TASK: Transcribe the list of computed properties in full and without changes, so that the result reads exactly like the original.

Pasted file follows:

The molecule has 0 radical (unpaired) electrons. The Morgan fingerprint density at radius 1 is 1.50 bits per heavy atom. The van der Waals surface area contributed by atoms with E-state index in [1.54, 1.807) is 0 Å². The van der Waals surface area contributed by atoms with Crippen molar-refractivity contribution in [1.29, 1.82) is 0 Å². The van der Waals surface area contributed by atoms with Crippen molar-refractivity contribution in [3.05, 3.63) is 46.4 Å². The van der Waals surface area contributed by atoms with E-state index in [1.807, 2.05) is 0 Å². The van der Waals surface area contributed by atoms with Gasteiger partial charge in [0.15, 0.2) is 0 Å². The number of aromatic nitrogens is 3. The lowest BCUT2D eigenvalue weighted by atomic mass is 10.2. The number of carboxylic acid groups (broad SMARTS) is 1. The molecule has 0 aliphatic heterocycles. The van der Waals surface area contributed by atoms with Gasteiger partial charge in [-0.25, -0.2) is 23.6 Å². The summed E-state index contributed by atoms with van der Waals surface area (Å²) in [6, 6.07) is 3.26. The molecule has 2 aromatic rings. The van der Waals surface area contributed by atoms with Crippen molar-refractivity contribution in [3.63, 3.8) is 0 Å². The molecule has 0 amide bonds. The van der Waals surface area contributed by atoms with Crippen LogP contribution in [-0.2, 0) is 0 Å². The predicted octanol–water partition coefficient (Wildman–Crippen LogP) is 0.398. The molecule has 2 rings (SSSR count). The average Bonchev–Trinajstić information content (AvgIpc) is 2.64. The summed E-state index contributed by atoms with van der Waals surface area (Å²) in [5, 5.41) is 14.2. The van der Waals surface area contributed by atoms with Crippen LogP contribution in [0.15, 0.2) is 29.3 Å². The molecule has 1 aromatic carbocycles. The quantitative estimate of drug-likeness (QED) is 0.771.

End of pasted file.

The molecule has 0 radical (unpaired) electrons. The Morgan fingerprint density at radius 1 is 1.50 bits per heavy atom. The van der Waals surface area contributed by atoms with E-state index in [1.54, 1.807) is 0 Å². The van der Waals surface area contributed by atoms with Crippen molar-refractivity contribution in [1.29, 1.82) is 0 Å². The van der Waals surface area contributed by atoms with Crippen molar-refractivity contribution in [3.05, 3.63) is 46.4 Å². The van der Waals surface area contributed by atoms with E-state index in [1.807, 2.05) is 0 Å². The van der Waals surface area contributed by atoms with Gasteiger partial charge in [0.15, 0.2) is 0 Å². The number of aromatic nitrogens is 3. The lowest BCUT2D eigenvalue weighted by atomic mass is 10.2. The number of carboxylic acid groups (broad SMARTS) is 1. The molecule has 0 aliphatic heterocycles. The van der Waals surface area contributed by atoms with Gasteiger partial charge in [-0.25, -0.2) is 23.6 Å². The summed E-state index contributed by atoms with van der Waals surface area (Å²) in [6, 6.07) is 3.26. The molecule has 2 aromatic rings. The van der Waals surface area contributed by atoms with Crippen molar-refractivity contribution in [3.63, 3.8) is 0 Å². The molecule has 0 amide bonds. The van der Waals surface area contributed by atoms with Crippen LogP contribution in [-0.2, 0) is 0 Å². The predicted octanol–water partition coefficient (Wildman–Crippen LogP) is 0.398. The molecule has 2 rings (SSSR count). The average Bonchev–Trinajstić information content (AvgIpc) is 2.64. The summed E-state index contributed by atoms with van der Waals surface area (Å²) in [5, 5.41) is 14.2. The van der Waals surface area contributed by atoms with Crippen LogP contribution in [0.15, 0.2) is 29.3 Å². The molecule has 1 aromatic carbocycles. The quantitative estimate of drug-likeness (QED) is 0.771.